The news of Father Garin’s death on February 16, 1895 stunned the city. The loss of the goodly priest who had done so much for Lowell was universally felt. Immediately, a popular subscription was begun to erect a suitable memorial. The committee, formed of Lowell’s French, Irish and Yankee citizens, collected $8,000 and entrusted the project to the famous Canadian sculptor, Louis Philippe Hebert. Thursday evening, October 22, 1896, 20,000 people crowded Merrimack Street in front of St. Jean Baptiste church to witness the unveiling of the bronze statue. The simple inscription “He went about doing good” eloquently resumes the life of the humble Oblate.
In 1904, many Franco-Americans having settled in Centralville, St. Louis de France parish was formed and a grammar school built. A high school for girls was opened in 1918. In 1908, Notre Dame de Lourdes parish and grammar school was founded for the Highlands, in 1923, Ste. Jeanne d’Arc for Pawtucketville and finally in 1931, Ste. Marie for South Lowell.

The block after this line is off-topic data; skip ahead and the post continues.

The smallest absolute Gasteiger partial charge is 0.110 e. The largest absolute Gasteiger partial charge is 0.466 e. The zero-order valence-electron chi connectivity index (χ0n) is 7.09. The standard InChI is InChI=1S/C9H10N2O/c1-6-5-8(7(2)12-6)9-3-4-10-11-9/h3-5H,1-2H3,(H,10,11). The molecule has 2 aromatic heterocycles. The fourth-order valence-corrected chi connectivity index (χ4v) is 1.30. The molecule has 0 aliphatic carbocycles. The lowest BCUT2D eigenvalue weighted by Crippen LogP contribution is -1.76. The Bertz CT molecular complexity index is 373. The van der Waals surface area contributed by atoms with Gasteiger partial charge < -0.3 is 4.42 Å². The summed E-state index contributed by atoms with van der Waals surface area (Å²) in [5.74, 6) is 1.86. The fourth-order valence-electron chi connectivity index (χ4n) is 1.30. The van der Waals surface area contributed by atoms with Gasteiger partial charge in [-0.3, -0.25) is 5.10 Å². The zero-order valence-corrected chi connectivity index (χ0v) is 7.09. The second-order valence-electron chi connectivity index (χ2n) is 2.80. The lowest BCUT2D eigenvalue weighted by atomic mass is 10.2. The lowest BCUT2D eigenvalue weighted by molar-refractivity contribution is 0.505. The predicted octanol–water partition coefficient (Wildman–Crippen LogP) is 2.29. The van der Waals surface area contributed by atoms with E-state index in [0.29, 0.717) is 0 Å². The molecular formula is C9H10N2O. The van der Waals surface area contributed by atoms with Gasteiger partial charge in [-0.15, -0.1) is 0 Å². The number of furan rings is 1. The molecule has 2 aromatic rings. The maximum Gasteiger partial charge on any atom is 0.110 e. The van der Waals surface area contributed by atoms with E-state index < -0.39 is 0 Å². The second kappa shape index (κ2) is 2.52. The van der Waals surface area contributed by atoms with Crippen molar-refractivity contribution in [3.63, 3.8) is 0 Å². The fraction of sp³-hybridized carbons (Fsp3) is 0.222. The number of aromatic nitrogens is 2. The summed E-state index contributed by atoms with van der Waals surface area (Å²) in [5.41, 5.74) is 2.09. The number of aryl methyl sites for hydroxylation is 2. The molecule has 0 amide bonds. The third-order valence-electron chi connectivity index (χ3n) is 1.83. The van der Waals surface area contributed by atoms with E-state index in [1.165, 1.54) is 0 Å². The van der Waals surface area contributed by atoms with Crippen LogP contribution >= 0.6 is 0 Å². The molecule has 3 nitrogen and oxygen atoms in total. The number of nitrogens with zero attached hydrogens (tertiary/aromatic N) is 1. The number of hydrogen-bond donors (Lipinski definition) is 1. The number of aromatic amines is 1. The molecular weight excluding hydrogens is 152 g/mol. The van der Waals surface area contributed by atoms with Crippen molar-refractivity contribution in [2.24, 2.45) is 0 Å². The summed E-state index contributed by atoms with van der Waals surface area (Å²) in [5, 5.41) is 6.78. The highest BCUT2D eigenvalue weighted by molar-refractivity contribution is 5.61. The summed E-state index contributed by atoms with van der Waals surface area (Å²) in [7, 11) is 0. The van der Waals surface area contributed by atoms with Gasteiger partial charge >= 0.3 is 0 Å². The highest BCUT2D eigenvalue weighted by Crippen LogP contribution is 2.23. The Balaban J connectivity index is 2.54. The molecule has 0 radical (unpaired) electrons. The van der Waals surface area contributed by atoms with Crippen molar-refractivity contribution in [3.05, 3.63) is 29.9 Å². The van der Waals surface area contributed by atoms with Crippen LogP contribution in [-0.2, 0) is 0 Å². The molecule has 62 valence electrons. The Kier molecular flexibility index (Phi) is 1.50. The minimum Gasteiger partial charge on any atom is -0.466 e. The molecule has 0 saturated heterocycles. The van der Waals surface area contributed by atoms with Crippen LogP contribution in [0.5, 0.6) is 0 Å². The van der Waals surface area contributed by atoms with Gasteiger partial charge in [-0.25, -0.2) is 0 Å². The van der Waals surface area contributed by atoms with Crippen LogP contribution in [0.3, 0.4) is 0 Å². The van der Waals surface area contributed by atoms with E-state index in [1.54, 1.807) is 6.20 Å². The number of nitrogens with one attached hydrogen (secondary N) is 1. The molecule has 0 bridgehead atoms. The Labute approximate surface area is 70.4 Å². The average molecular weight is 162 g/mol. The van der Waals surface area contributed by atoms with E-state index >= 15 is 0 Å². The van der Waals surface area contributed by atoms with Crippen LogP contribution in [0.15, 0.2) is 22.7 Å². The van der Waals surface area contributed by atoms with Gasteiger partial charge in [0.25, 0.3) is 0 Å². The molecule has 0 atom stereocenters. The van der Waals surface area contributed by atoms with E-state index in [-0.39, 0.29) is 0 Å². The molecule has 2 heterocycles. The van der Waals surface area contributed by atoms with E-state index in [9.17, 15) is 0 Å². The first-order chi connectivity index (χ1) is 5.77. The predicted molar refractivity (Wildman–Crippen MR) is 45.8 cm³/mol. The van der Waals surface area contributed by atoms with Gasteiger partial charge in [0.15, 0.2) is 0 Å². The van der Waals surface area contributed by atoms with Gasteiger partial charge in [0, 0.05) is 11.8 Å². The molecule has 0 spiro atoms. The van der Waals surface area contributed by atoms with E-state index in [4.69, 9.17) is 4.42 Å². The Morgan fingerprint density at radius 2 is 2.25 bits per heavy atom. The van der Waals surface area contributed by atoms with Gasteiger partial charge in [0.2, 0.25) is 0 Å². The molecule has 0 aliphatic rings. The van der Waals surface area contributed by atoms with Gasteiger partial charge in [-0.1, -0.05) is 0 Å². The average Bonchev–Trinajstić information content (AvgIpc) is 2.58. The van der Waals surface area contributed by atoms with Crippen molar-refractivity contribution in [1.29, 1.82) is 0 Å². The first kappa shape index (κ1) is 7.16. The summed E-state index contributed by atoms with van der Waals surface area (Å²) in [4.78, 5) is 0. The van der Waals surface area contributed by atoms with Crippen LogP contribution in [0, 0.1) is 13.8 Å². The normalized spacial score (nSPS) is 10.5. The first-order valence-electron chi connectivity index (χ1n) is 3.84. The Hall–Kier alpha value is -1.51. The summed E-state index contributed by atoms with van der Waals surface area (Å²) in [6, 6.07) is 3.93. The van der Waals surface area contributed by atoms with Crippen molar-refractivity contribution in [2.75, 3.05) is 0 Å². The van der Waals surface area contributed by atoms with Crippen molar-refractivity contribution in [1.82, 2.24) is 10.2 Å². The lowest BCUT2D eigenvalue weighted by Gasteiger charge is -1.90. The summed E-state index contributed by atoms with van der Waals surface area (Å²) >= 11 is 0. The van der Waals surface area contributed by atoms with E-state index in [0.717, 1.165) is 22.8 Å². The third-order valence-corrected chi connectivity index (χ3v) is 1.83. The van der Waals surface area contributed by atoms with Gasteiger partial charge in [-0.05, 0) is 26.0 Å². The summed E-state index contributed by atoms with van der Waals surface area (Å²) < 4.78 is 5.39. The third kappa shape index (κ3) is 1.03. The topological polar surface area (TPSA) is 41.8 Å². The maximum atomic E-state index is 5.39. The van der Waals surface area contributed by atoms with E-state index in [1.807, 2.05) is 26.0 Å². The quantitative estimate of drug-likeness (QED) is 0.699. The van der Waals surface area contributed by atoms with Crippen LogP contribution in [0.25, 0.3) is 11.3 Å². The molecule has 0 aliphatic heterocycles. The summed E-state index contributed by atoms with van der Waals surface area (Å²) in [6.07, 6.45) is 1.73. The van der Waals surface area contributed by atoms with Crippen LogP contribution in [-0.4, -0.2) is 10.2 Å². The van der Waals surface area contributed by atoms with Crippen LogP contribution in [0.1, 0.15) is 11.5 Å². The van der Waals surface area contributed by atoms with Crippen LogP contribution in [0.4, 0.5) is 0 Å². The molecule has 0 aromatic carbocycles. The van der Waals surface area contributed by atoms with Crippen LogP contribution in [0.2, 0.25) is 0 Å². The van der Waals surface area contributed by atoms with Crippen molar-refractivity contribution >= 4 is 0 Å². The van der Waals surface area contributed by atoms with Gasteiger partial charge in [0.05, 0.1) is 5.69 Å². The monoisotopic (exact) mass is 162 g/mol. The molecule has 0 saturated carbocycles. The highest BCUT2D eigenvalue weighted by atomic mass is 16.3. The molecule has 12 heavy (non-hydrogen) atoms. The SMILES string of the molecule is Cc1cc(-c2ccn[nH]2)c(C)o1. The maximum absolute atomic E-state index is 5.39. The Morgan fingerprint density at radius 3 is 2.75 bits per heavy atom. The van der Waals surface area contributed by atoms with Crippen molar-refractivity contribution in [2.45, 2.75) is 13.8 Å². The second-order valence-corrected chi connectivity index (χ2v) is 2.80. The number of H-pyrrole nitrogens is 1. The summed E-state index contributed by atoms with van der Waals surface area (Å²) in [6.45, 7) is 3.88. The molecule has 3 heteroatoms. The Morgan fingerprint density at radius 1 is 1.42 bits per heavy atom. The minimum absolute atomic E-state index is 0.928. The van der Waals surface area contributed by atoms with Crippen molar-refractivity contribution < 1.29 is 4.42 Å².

Lowell had become the largest center of French culture in Northeast Massachusetts. Along with the religious organization, ethnic pride and identity were also maintained and encouraged by a series of parallel institutions.
Seeing the pressing need for an orphanage to care for the homeless Franco-American children, the old Ayer estate on Pawtucket Street was purchased in 1908, and converted into the Franco-American Orphanage, under the direction of the Sisters of Charity of Quebec. The financial welfare of the Franco-Americans was also seen to when in 1911, the Jeanne d’Arc Credit Union was founded, one of the first such institutions in New England, since, unlike a bank, depositors in a credit union are all share holders. To the churches, schools, bank and orphanage, a new institution was added on November 1, 1930, when the old Lowell Corporation Hospital was transferred to the Grey Nuns of the Cross and became St. Joseph’s Hospital.